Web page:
In order to avoid perpetuating cycles of negative mathematics affect, what can teachers do to potentially set students on positive mathematics journeys? With every school year, teachers have probably given a lot of thought to setting up the physical layout of the classroom and the scope and sequence of the curriculum, but what about building a community of mathematics learners? Given the educational climate of accountability, it would behoove teachers to get to know their students as mathematical beings. Having some sense of their beliefs about themselves in relation to mathematics at the start of each school year can help guide teachers’ practices. Below are some suggestions for formative assessments for how teachers can learn more about their students as mathematical beings at the onset of the school year.
Grades K-2. Begin with a simple sentence starter in which students can write their responses in a mathematics journal. This prompt might take the form of “I like mathematics because_______.” or “I don’t like mathematics because______.” Given the nascent writing stages of early elementary school students, keep the prompt short and only expect a response of a sentence or two. Those students with pronounced writing difficulties can dictate their responses for someone else to scribe or can even draw a picture to communicate. It is just important that students somehow reveal their mathematics beliefs in a manner which is comfortable to them.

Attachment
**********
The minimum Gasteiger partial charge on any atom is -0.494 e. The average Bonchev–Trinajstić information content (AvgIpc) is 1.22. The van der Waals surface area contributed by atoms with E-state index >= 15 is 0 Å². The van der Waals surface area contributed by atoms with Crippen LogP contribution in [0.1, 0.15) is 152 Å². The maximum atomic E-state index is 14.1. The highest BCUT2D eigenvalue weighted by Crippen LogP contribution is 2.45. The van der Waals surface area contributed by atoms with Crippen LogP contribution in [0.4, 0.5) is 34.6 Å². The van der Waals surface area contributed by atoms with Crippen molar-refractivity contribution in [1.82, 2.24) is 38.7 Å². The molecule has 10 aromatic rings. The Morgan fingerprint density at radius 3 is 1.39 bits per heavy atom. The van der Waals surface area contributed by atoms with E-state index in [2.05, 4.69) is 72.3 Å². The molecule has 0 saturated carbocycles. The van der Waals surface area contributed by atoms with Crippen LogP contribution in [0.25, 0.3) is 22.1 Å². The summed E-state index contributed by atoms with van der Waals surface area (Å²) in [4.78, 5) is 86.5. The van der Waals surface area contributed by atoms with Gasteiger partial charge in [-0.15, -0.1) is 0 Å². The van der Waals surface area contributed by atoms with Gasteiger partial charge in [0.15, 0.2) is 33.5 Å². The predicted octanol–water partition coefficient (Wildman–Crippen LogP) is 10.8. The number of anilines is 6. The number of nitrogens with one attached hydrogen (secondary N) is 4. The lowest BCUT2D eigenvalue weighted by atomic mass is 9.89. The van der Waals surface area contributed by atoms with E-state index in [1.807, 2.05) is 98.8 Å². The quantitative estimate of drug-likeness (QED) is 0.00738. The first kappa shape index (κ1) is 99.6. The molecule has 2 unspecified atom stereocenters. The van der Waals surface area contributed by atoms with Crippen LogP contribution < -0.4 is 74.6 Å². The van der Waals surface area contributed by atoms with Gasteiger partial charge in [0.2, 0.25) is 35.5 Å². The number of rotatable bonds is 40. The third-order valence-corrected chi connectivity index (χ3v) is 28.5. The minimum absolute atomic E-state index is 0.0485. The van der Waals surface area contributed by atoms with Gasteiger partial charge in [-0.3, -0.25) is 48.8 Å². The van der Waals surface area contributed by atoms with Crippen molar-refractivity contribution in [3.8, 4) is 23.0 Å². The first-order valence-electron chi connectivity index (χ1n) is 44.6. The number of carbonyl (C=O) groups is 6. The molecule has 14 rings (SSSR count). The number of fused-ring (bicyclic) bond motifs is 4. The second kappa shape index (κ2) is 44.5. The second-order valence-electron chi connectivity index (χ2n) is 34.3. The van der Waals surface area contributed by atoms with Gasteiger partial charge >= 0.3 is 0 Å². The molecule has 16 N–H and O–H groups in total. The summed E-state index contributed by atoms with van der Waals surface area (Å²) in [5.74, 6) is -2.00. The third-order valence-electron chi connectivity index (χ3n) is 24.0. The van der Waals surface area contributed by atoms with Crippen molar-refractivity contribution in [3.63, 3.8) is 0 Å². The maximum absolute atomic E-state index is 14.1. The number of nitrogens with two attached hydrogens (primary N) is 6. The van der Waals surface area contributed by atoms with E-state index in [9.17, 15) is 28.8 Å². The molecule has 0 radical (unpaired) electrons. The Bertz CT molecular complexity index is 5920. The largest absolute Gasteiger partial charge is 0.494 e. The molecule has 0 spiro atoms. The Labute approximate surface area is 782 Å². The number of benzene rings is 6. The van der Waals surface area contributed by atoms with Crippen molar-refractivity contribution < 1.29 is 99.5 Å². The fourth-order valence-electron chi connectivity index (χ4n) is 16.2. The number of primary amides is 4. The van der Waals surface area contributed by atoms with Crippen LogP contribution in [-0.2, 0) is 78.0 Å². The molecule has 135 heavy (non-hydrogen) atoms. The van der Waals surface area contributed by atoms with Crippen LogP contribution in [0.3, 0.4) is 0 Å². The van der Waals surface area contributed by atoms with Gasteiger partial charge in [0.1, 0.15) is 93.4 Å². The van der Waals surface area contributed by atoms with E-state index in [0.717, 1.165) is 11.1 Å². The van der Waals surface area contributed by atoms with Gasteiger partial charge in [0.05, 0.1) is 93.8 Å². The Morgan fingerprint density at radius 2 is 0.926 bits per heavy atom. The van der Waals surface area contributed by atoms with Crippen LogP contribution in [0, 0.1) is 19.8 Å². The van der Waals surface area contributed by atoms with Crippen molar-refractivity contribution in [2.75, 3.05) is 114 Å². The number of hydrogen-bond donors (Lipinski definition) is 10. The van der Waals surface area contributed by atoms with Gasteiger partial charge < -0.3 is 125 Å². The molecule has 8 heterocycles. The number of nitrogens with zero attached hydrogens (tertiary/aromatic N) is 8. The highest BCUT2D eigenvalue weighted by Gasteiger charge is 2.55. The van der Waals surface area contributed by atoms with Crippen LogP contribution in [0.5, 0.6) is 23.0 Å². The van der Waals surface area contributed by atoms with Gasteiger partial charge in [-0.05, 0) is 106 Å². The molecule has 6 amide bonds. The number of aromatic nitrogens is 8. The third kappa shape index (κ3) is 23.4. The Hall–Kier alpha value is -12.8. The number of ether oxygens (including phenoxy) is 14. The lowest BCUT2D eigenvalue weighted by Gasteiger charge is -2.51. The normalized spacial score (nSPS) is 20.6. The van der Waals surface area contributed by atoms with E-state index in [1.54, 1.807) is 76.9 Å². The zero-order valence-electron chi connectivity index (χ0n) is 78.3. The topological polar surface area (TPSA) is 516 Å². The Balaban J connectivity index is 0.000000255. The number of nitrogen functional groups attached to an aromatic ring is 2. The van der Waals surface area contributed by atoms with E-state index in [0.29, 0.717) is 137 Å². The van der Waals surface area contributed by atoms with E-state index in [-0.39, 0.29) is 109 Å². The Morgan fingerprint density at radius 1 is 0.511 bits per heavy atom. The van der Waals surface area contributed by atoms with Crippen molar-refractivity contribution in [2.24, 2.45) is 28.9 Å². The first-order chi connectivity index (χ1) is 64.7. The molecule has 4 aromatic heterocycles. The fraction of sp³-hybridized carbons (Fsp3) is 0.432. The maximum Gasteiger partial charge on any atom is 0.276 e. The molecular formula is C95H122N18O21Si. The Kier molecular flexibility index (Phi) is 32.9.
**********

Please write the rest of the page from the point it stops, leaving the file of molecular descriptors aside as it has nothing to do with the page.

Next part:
Grades 3-5. As students’ writing becomes more developed, ask them to write a paragraph or a few paragraphs on “How do you feel about yourself when it comes to mathematics? Please describe.” Perhaps this could be done during a Writers’ Workshop time. Keep the prompt relatively open-ended so that students can respond in a style which is comfortable to them. Stress that you are not grading or judging them, but just want to learn more about them.
Grades 6-12. As a homework assignment, you can ask students to write mathematics autobiographies in which they respond to the following questions: “What is mathematics? What is your relationship with mathematics? Who or what are your greatest influences on your beliefs about mathematics?” Make sure students use pseudonyms for any real names they might mention particularly when talking about their influences.
The aforementioned suggestions are meant to simulate thinking about students as mathematical beings and is not an exhaustive list by any means. These formative assessments can certainly take other forms, and not necessarily traditional writing assignments. Maybe teachers want to have students write poems, make collages of mathematics images they find on the internet, or act out their beliefs. Whatever form works best in the classroom will depend on the student population. It is just important to get to know students as mathematical beings as early in the year as possible.